Late April in New England, and the raw winter is finally breaking, its spindly, ice-crusted fingers reluctantly releasing their grip and freeing us from the season’s cold shackles. And though the vernal sun yet teases us with the promise of warmth only to retreat again behind the cover of clouds, the rush of spring is undeniably upon us: crocuses have come and gone, daffodils are in bloom, the trees’ first buds are tentatively opening, and each dawn breaks over a chorus of birds. It’s this last that gets my blood moving, that more than anything sounds winter’s death knell and affirms, on some primal level, the imminent arrival of green and pleasant days: The birds—feathered vanguards of life’s renewal—have returned.
Of course, winter is far from barren. The colder months bring a rich avian spectacle to the east: Tree Sparrows and Juncos; elegant White-throated Sparrows and diminutive Golden-crowned Kinglets; Red-breasted Nuthatches, those expert scalers of pines; Longspurs, Snow Buntings and Horned Larks, feasting on the remains of fall’s harvest; Rough-legged Hawks and Snowy Owls menacing the fields; Purple Sandpipers skittering along the rocky coast. Some years, Bohemian Waxwings and winter finches abound. And from November through mid-April, a procession of waterfowl presents a visual banquet to those intrepid souls who seek them. I delight in these birds, and take great pleasure in their company—even though the chill works deeper into my bones with each passing year. And I always mark their departure with a touch of sadness, and miss them when they go.
Still, winter birding is hard: the days are short, the cold omnipresent, and the weather regularly defeats all but the heartiest birders. And the birds themselves, though wonderful to behold, are vocally restrained. The great singers are still warming their feathers to the south, and those who do overwinter nearby hold their voices in check until moved by vernal stirrings.
But when finally they sing, what glorious sound! A Mozart symphony or Bach concerto pales in comparison to the haunting melody of a Wood Thrush or a House Wren’s musical ramble. And what vocal virtuoso can match the skill of a Mockingbird in full-throated splendor? Music is one of humanity’s great accomplishments, and yet the song of a migrating warbler puts the grandest of our efforts to shame.
And then there are the colors: bold reds and blues, vibrant oranges and yellows, rich chestnuts and deep blacks—Nature’s palette displayed brilliantly on living works of art. Spring migration is an audiovisual feast, and every year I devour it greedily, like a man too long without food. Chipping Sparrows are one of the first to arrive—a personal favorite of mine, and a bird I find disarmingly enchanting. Red-winged Blackbirds follow close on their heels, announcing spring’s inception with flashy epaulettes and insistent calls. The Mockingbirds come soon after, laying claim to our yard and giving chase to any creature unwise enough to contest them. Out on the coast, Piping Plovers—charming creatures by anyone’s measure—are already pairing up and staking out suitable patches of beach sand in which to dig out their nests.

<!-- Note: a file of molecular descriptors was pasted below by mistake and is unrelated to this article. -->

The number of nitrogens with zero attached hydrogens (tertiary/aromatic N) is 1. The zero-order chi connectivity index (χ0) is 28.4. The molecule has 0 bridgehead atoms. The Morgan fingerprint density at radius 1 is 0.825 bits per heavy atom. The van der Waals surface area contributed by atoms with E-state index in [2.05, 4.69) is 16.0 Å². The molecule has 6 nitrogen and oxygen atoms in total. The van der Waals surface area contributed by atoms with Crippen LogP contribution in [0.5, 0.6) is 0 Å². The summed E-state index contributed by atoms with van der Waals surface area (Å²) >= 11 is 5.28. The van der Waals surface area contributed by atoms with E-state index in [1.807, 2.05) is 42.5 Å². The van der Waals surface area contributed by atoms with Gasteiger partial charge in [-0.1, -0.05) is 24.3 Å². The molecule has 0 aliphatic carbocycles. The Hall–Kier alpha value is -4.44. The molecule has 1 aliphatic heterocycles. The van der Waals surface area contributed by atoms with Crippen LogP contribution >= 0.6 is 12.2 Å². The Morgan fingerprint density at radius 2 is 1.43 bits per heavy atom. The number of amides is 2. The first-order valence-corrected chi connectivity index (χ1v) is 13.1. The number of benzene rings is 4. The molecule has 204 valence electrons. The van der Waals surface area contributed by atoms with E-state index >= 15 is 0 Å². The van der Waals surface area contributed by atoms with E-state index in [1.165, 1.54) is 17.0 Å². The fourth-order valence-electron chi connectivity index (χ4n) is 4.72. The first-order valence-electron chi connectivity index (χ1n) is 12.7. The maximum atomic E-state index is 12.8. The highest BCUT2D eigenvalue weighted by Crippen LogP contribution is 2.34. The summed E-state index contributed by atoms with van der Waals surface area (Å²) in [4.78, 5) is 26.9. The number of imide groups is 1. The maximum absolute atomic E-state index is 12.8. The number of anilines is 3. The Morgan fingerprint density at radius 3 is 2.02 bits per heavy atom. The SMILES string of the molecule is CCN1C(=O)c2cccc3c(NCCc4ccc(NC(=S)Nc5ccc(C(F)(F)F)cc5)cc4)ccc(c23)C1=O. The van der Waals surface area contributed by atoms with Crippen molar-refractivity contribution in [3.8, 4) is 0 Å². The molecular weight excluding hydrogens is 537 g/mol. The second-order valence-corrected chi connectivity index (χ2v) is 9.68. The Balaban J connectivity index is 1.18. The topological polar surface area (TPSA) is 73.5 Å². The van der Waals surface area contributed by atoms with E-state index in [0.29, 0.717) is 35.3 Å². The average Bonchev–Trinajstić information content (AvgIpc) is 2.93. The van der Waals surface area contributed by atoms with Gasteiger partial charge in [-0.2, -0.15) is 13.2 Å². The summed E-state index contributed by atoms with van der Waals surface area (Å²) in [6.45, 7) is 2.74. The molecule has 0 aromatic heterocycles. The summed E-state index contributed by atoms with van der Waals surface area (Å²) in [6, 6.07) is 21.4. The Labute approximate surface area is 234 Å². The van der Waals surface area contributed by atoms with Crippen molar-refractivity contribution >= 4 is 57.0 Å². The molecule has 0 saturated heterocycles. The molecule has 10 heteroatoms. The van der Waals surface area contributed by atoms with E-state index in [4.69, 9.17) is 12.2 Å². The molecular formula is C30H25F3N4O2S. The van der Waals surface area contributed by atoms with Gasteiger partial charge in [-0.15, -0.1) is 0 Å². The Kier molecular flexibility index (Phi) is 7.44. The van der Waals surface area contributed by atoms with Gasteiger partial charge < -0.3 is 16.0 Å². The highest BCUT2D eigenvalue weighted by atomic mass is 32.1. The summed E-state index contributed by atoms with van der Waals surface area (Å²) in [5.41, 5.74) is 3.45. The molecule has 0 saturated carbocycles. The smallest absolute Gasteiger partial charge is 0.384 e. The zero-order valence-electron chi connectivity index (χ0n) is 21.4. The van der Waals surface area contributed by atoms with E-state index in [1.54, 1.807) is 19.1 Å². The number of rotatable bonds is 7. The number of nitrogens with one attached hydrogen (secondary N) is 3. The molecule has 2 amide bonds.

In the coming weeks, these early travelers will be joined by the full panoply of migrants as forests, fields, and beaches come alive with the feathered pageantry of spring—warblers, tanagers, orioles, flycatchers, buntings, grosbeaks, hummingbirds… a tantalizing array, demanding to be seen.
And then, just as it began, it will be over. The birds who spend their summers in the northeast will find themselves consumed with the business of parenting, while those who use these latitudes as a refueling stop will continue their journeys onward to more northerly climes, not to be seen again until they head south on the cooling winds of autumn. And so it goes. As the seasons change, we say a reluctant goodbye to one set of friends while joyfully welcoming the return of another, the opposing twins lamentation and celebration overlapping. Such is the way of things.
So go when you must, our winter companions. We’ll miss you, but we won’t be left alone—your spring and summer cousins are on their way to accompany us through the warmer seasons, and we’ll revel in their splendor. As the days grow colder, we’ll look for you again, and when you arrive, we’ll welcome you back with open arms. Until then, farewell.
For now, and at last, bring on the migrants!